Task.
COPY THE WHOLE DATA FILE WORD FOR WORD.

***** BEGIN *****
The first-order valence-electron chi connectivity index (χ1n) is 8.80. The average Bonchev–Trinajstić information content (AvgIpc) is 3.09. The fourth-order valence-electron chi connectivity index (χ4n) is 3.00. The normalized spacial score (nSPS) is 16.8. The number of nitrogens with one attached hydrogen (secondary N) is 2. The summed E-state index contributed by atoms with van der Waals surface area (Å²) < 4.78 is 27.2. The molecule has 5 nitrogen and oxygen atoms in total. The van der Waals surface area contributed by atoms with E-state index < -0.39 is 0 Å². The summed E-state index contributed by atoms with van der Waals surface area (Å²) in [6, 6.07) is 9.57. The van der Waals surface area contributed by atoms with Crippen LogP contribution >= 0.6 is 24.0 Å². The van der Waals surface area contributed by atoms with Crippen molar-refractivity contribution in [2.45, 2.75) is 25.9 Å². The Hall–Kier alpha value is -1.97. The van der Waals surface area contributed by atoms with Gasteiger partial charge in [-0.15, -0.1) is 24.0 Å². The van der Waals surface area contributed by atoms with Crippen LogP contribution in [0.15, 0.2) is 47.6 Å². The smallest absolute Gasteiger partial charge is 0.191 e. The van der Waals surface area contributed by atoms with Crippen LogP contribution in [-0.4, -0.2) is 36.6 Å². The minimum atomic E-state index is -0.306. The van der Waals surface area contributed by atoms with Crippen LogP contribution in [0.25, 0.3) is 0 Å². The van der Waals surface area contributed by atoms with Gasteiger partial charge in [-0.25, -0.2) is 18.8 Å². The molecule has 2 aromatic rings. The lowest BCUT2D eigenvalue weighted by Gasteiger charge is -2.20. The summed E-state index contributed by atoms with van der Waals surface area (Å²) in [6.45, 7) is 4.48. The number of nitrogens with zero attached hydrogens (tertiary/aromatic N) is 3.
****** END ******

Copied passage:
The first-order valence-electron chi connectivity index (χ1n) is 8.80. The average Bonchev–Trinajstić information content (AvgIpc) is 3.09. The fourth-order valence-electron chi connectivity index (χ4n) is 3.00. The normalized spacial score (nSPS) is 16.8. The number of nitrogens with one attached hydrogen (secondary N) is 2. The summed E-state index contributed by atoms with van der Waals surface area (Å²) < 4.78 is 27.2. The molecule has 5 nitrogen and oxygen atoms in total. The van der Waals surface area contributed by atoms with E-state index < -0.39 is 0 Å². The summed E-state index contributed by atoms with van der Waals surface area (Å²) in [6, 6.07) is 9.57. The van der Waals surface area contributed by atoms with Crippen LogP contribution >= 0.6 is 24.0 Å². The van der Waals surface area contributed by atoms with Crippen molar-refractivity contribution in [2.45, 2.75) is 25.9 Å². The Hall–Kier alpha value is -1.97. The van der Waals surface area contributed by atoms with Gasteiger partial charge in [-0.15, -0.1) is 24.0 Å². The van der Waals surface area contributed by atoms with Crippen LogP contribution in [0.15, 0.2) is 47.6 Å². The smallest absolute Gasteiger partial charge is 0.191 e. The van der Waals surface area contributed by atoms with Crippen LogP contribution in [-0.4, -0.2) is 36.6 Å². The minimum atomic E-state index is -0.306. The van der Waals surface area contributed by atoms with Crippen LogP contribution in [0.25, 0.3) is 0 Å². The van der Waals surface area contributed by atoms with Gasteiger partial charge in [-0.25, -0.2) is 18.8 Å². The molecule has 2 aromatic rings. The lowest BCUT2D eigenvalue weighted by Gasteiger charge is -2.20. The summed E-state index contributed by atoms with van der Waals surface area (Å²) in [6.45, 7) is 4.48. The number of nitrogens with zero attached hydrogens (tertiary/aromatic N) is 3.